The Animals and The Children Took to the Streets
The spirit of bloody and devastating revolution by the overlooked and undervalued children against the rich forms the basis of this unsettling production, The Animals and The Children Took to the Streets. Written and performed by the award-winning theatre company, 1927, this production is not only visually astounding but also intellectually stimulating.
Set in the confines of Bayou Mansion, a rundown tenement in the heart of Red Herring Street, the worst part of town, the show follows the many occupants of the aforementioned building as they try to live their lives in inhospitable conditions. But their living conditions are nothing compared to the antics of their children, who will stop at nothing to get what they want from the rich.
While 1927’s previous work, The Devil and the Deep Blue Sea, created a nightmarish and dark world full of dark fantasies and even darker humour, The Animals and The Children presents a world not unlike our own, as tales of poverty, loneliness, boredom and riots form the basis of this visually stunning piece of theatre. While the play was originally performed some time ago, it seems rather prophetic for a show that concerns itself with social unrest, discord and finally dissent to be staged during the Fringe, given the recent riots in London, Manchester and Birmingham earlier this month.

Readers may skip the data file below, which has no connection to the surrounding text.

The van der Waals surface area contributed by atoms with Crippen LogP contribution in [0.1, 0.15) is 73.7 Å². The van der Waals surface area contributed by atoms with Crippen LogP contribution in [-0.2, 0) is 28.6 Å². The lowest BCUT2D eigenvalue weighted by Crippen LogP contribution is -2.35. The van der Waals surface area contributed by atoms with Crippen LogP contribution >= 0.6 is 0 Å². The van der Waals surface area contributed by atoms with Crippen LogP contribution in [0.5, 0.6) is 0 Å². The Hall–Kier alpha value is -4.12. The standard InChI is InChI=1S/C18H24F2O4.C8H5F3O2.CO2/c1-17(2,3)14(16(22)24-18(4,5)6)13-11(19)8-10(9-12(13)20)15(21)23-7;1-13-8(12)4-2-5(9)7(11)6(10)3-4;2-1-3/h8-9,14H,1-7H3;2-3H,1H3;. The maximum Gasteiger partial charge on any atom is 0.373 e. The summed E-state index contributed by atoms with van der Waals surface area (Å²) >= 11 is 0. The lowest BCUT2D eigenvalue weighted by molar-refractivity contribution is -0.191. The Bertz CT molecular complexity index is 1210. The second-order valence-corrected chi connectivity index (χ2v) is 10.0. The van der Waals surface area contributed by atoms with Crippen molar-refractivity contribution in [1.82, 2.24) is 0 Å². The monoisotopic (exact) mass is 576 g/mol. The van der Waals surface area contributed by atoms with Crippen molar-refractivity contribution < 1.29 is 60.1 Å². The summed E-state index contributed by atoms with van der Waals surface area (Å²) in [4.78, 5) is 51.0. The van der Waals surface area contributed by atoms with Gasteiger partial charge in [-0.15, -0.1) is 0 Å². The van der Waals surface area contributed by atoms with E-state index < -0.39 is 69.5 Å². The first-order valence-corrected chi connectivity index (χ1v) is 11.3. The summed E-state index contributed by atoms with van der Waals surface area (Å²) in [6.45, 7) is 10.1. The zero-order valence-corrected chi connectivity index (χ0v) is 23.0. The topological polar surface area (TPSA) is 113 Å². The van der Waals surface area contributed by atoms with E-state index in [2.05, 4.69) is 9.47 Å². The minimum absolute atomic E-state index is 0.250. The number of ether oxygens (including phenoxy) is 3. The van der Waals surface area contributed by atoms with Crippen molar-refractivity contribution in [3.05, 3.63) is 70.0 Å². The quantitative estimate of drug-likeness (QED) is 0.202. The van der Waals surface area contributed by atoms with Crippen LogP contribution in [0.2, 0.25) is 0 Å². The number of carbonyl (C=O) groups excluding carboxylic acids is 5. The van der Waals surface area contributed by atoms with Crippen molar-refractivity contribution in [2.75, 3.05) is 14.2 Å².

The play’s message of bored and unruly working class children attempting to lead a revolution against the upper classes, however fantastically presented, now seems all the more logical and even more terrifying than it ever could have been before. Beautifully presented and technically sound, featuring Paul Bill Barrett’s powerful animation, with Lillian Henley’s unnerving piano solos throughout, this play showcases 1927’s penchant for all things dark, dreary, and the damned funny, whilst setting it in a rather childlike and always dreamlike setting.
Delivered in their signature clipped and proper RP speech, The Animals and The Children presents a damning vision of modern Britain, our attitude towards poverty, inequality, and perhaps most frightening of all, our apathy towards the ongoing social, financial and political changes that are happening all around us. Creepy, unforgettable and timely, this play ensures that 1927’s reputation as a leading theatre company is completely untouched.
until Aug 28 2011http://www.19-27.co.uk